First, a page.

George Washington to Henry Knox
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Mount Vernon October 15th 1787
My dear Sir,
Your favor of the 3d instt came duly to hand. The fourth day after leaving Phila. I arrived at home, and found Mrs Washington and the family tolerably well, but the fruits of the Earth almost entirely destroyed by one of the severest droughts (in this neighbourhood) that ever was experienced. The Crops generally, below the Mountains are injured; but not to the degree that mine, & some of my Neighbours, are here.
The Constitution is now before the judgment seat. It has, as was expected, its adversaries, and its supporters; which will preponderate is yet to be decided. The former, it is probable, will be most active because the Major part of them it is to be feared, will be governed by sinester and self important considerations on which no arguments will work conviction--the opposition from another class of them (if they are men of reflection, information and candour) may perhaps subside in the solution of the following plain, but important questions. 1. Is the Constitution which is submitted by the Convention preferable to the government (if it can be called one) under which we now live? 2. Is it probable that more confidence will, at this time, be placed in another Convention (should the experiment be tried) than was given to the last? and is it likely that there would be a better agreement in it? Is there not a Constitutional door open for alterations and amendments, & is it not probable that real defects will be as readily discovered after, as before, trial? and will not posterity be as ready to apply the remedy as ourselves, if there is occasion for it, when the mode is provided? To think otherwise will, in my judgment, be ascribing more of the amor patria--more wisdom--and more foresight to ourselves, than I conceive we are entitled to.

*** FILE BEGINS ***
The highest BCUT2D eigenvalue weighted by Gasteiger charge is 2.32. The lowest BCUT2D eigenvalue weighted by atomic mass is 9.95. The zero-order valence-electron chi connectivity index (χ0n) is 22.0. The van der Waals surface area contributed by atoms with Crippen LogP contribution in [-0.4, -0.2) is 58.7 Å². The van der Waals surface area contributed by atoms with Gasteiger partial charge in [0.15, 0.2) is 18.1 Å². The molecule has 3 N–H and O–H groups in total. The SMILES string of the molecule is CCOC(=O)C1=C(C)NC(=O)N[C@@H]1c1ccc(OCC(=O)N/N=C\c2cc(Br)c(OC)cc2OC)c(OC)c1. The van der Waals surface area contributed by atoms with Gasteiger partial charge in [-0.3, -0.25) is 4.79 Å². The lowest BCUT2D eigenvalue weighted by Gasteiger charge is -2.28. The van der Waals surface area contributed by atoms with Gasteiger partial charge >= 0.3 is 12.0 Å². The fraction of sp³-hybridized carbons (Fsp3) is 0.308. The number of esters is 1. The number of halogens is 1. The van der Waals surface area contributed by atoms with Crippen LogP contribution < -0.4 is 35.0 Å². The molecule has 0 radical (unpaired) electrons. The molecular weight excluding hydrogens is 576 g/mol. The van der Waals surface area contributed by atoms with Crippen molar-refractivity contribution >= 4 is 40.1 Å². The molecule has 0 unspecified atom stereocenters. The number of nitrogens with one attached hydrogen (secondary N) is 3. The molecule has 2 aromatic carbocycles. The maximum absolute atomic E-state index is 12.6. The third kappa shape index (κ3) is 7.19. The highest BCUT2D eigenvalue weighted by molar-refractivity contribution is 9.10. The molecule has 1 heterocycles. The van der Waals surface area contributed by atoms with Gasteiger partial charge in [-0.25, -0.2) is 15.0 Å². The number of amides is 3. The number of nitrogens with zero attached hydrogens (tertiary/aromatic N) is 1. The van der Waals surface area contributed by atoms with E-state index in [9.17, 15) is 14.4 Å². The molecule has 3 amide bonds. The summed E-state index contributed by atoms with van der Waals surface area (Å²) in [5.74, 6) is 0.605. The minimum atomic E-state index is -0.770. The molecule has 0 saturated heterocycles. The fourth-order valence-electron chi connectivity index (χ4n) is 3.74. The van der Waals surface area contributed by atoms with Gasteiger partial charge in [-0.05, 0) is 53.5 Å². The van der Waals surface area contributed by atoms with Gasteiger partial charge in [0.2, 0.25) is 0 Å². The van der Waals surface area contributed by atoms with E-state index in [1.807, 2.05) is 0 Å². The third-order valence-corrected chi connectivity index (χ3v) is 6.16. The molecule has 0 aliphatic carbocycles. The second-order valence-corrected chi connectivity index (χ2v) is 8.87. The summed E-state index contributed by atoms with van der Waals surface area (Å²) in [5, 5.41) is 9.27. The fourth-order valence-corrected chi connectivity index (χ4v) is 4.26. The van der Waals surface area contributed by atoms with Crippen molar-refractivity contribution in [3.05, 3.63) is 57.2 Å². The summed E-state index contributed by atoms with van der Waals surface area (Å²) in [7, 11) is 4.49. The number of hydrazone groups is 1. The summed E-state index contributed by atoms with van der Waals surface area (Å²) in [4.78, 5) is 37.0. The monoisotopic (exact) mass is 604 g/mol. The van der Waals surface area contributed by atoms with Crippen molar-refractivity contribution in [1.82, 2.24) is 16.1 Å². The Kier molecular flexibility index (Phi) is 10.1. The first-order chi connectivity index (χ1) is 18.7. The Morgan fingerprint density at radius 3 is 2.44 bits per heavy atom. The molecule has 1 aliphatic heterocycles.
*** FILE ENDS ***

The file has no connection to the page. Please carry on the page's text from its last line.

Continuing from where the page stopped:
It is highly probable that the refusal of our Govr and Colo. Mason to subscribe to the proceedings of the Convention will have a bad effect in this State; for as you well observe, they must not only assign reasons for the justification of their conduct, but it is highly probable these reasons will appear in terrific array, with a view to alarm the people--Some things are already addressed to their fears and will have their effect. As far however as the sense of this part of the Country has been taken it is strongly in favor of the proposed Constitution. further I cannot speak with precision--If a powerful opposition is given to it the weight thereof will, I apprehend, come from the Southward of James River, & from the Western Counties.
Mrs Washington & the family join me in every good wish for you and Mrs Knox--and with great and sincere regard I am, My dear Sir Yr Affecte
ALS (photocopy), DLC:GW; copy, NNGL: Knox Papers; LB, DLC:GW. From The Papers, Confederation Series, 5:375-76.«back | home
Transcription | Original